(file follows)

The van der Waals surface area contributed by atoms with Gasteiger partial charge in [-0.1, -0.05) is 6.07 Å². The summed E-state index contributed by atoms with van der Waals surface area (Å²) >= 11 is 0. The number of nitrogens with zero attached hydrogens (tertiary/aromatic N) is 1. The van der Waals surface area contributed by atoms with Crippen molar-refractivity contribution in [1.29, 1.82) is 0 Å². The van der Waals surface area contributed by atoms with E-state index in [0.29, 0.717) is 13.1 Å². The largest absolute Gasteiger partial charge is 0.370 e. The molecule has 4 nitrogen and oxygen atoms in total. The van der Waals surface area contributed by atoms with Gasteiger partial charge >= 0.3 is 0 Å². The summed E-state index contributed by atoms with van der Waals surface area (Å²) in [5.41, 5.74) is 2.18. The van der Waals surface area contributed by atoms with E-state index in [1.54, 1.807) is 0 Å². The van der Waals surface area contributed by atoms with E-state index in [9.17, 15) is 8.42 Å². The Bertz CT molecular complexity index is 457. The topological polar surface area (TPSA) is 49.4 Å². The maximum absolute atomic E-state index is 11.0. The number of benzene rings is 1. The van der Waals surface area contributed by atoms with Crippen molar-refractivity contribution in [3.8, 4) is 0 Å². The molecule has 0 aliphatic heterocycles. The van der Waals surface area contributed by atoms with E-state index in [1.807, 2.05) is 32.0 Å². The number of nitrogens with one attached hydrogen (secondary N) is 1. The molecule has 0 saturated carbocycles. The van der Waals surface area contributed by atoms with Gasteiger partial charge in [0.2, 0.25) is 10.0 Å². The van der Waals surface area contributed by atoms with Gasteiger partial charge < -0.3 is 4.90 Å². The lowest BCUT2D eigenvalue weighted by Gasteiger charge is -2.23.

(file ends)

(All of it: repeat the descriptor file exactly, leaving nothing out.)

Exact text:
The van der Waals surface area contributed by atoms with Gasteiger partial charge in [-0.1, -0.05) is 6.07 Å². The summed E-state index contributed by atoms with van der Waals surface area (Å²) >= 11 is 0. The number of nitrogens with zero attached hydrogens (tertiary/aromatic N) is 1. The van der Waals surface area contributed by atoms with Crippen molar-refractivity contribution in [1.29, 1.82) is 0 Å². The van der Waals surface area contributed by atoms with E-state index in [0.29, 0.717) is 13.1 Å². The largest absolute Gasteiger partial charge is 0.370 e. The molecule has 4 nitrogen and oxygen atoms in total. The van der Waals surface area contributed by atoms with Gasteiger partial charge >= 0.3 is 0 Å². The summed E-state index contributed by atoms with van der Waals surface area (Å²) in [5.41, 5.74) is 2.18. The van der Waals surface area contributed by atoms with E-state index in [1.54, 1.807) is 0 Å². The van der Waals surface area contributed by atoms with E-state index in [9.17, 15) is 8.42 Å². The Bertz CT molecular complexity index is 457. The topological polar surface area (TPSA) is 49.4 Å². The maximum absolute atomic E-state index is 11.0. The number of benzene rings is 1. The van der Waals surface area contributed by atoms with Crippen molar-refractivity contribution in [3.8, 4) is 0 Å². The molecule has 0 aliphatic heterocycles. The van der Waals surface area contributed by atoms with E-state index in [1.807, 2.05) is 32.0 Å². The number of nitrogens with one attached hydrogen (secondary N) is 1. The molecule has 0 saturated carbocycles. The van der Waals surface area contributed by atoms with Gasteiger partial charge in [0.2, 0.25) is 10.0 Å². The van der Waals surface area contributed by atoms with Gasteiger partial charge < -0.3 is 4.90 Å². The lowest BCUT2D eigenvalue weighted by Gasteiger charge is -2.23.